Is this the end of the Mediterranean beach holiday?"While the changing climate will affect various regions differently, and although no part of the Earth is immune, scientists agree that southern Europe is seeing – and will continue to see – more heatwaves, droughts, wildfires, coastal floods and stronger wind storms, as well as periods of more intense rainfall. Much of that is falling during summer, the Mediterranean's most popular tourist season." read more 

5. Managing Overtourism
Overtourism is now covered in mainstream media. Monica Pitrelli writing in CNBC  quotes Tatyana Tsukanova, “They just come, take a nice selfie, publish them on social media, increase the popularity of this place … and leave.” Local authorities are deploying fees and fines and demarketing. Amsterdam has cracked down on coach buses, tourist shops, new hotel openings and Airbnb-style home rentals, according to the Guardian. It’s also considering banning cruise ships and moving the city’s famous red-light district out of the city center." In April they launched a travel campaign in April telling some visitors – namely young, male British tourists — to “stay away” if they’re traveling to the city for drugs or parties. In Hallstatt in Austria, the villages built a screen to remove a view which attracted way too many tourists following its appearance in a South Korean television series, following an online backlash the screen was taken down.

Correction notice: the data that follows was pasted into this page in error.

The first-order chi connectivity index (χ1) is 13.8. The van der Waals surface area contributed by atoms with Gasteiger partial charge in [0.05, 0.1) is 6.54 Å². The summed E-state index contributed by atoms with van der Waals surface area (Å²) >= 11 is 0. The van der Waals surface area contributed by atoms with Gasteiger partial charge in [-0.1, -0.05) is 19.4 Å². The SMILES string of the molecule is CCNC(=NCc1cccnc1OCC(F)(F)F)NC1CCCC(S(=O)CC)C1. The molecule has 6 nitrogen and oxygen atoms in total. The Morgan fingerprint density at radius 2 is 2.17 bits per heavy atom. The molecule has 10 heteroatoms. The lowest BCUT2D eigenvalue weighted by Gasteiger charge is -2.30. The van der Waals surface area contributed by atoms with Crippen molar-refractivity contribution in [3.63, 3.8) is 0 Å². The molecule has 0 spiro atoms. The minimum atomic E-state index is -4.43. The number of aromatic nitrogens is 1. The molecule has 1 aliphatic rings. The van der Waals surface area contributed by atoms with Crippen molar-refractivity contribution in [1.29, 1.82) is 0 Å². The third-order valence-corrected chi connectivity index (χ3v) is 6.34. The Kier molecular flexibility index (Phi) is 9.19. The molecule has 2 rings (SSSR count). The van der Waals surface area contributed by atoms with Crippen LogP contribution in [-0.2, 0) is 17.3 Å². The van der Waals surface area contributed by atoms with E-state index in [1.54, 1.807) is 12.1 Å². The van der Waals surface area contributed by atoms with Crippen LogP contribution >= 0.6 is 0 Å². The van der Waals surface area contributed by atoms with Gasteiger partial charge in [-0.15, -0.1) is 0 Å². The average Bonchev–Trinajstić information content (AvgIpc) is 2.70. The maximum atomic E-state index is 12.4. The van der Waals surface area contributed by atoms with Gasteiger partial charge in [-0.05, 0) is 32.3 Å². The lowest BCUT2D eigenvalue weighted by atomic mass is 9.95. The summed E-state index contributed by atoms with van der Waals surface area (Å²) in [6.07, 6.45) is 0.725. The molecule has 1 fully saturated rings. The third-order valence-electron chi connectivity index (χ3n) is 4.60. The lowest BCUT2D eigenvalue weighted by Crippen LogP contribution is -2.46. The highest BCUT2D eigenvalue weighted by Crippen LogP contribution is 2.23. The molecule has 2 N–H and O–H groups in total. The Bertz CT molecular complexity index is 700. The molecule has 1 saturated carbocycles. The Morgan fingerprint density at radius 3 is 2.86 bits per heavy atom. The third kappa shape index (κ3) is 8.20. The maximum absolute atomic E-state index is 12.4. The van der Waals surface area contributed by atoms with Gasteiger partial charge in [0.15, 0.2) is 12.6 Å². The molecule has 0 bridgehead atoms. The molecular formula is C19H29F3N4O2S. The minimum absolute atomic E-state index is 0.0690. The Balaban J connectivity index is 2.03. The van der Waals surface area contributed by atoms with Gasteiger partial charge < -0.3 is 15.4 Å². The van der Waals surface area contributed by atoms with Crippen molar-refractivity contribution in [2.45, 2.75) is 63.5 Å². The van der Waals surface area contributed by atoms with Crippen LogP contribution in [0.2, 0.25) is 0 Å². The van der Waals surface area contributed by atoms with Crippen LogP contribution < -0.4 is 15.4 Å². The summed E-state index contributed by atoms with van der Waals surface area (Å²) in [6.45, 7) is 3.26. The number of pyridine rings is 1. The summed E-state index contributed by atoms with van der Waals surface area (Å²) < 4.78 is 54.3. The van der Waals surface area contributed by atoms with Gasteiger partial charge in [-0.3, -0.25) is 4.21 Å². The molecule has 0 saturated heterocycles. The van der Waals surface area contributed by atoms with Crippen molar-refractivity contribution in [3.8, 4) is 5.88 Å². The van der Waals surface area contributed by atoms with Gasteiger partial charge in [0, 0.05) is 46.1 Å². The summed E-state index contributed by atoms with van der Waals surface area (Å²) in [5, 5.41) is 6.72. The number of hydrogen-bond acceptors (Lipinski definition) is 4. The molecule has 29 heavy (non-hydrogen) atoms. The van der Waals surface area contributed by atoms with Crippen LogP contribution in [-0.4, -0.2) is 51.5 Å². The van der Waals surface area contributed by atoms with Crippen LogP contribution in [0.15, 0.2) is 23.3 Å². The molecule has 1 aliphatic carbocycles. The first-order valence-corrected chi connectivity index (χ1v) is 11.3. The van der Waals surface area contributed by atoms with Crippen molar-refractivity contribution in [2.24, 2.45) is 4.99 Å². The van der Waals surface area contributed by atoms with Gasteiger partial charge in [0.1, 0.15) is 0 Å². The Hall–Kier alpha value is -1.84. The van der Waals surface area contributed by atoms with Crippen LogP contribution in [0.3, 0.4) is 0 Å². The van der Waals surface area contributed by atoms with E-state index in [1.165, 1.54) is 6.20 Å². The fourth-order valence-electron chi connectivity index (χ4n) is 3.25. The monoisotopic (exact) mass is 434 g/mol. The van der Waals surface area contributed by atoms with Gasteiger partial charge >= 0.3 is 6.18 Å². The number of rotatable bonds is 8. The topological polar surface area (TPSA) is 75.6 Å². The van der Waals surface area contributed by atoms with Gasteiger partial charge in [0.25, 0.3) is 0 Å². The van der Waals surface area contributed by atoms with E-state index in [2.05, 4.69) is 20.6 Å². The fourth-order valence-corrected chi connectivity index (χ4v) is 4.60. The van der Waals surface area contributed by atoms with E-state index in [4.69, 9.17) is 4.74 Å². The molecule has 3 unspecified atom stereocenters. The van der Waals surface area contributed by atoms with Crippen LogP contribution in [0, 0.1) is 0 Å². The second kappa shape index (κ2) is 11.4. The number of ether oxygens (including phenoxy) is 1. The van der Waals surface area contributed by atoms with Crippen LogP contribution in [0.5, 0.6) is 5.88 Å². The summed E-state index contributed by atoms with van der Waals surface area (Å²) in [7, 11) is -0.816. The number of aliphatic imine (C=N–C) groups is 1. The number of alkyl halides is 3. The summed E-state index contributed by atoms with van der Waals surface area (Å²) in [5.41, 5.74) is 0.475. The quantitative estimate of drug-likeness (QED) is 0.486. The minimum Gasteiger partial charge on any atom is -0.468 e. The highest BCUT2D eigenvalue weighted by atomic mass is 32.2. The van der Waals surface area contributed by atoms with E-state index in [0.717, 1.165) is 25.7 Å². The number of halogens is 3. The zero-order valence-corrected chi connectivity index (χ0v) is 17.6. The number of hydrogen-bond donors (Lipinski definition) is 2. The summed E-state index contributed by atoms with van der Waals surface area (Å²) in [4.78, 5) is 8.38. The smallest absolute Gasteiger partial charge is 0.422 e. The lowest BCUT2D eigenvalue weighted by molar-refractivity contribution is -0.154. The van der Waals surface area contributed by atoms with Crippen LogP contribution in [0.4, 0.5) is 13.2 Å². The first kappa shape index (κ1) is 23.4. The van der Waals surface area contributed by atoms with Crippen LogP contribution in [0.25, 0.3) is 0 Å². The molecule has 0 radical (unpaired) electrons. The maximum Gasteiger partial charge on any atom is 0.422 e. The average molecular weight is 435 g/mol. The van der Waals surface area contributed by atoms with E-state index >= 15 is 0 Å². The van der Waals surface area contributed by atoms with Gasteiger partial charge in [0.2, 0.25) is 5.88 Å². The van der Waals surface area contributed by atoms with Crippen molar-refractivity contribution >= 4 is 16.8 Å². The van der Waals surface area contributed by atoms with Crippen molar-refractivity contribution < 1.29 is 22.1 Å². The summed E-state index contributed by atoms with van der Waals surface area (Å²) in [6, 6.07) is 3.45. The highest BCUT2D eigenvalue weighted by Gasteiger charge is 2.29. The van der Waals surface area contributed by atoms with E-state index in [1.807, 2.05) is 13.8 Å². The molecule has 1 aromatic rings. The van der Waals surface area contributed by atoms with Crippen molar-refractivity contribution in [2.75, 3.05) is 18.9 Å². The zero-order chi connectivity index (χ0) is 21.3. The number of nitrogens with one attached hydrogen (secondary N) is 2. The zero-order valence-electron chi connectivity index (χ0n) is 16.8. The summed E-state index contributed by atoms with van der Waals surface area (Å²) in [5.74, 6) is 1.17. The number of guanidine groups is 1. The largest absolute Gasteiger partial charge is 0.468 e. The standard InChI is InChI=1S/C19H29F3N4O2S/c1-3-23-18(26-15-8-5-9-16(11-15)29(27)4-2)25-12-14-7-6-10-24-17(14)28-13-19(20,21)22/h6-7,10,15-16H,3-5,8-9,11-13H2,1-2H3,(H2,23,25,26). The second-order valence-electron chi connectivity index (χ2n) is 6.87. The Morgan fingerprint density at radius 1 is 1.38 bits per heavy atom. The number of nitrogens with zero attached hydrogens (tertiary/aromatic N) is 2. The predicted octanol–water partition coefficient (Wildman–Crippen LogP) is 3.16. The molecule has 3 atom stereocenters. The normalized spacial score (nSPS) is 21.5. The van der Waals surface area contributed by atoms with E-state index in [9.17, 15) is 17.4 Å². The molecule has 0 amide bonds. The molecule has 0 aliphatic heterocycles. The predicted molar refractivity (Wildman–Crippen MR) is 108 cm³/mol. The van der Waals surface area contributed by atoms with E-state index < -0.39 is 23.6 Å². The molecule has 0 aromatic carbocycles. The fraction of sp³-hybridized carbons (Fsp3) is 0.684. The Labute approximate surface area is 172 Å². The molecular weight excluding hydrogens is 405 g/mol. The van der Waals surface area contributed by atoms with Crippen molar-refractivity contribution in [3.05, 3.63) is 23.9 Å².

In Barcelona cruise ships are being displaced to the Moll d’Adossat pier south of the city, a 30-minute shuttle bus ride from the Ramblas and they are limited to seven berthings per day, down from ten. The abandoned quay will be redeveloped as public space. Euronews has a useful review of all the ports clamping down on cruise ships.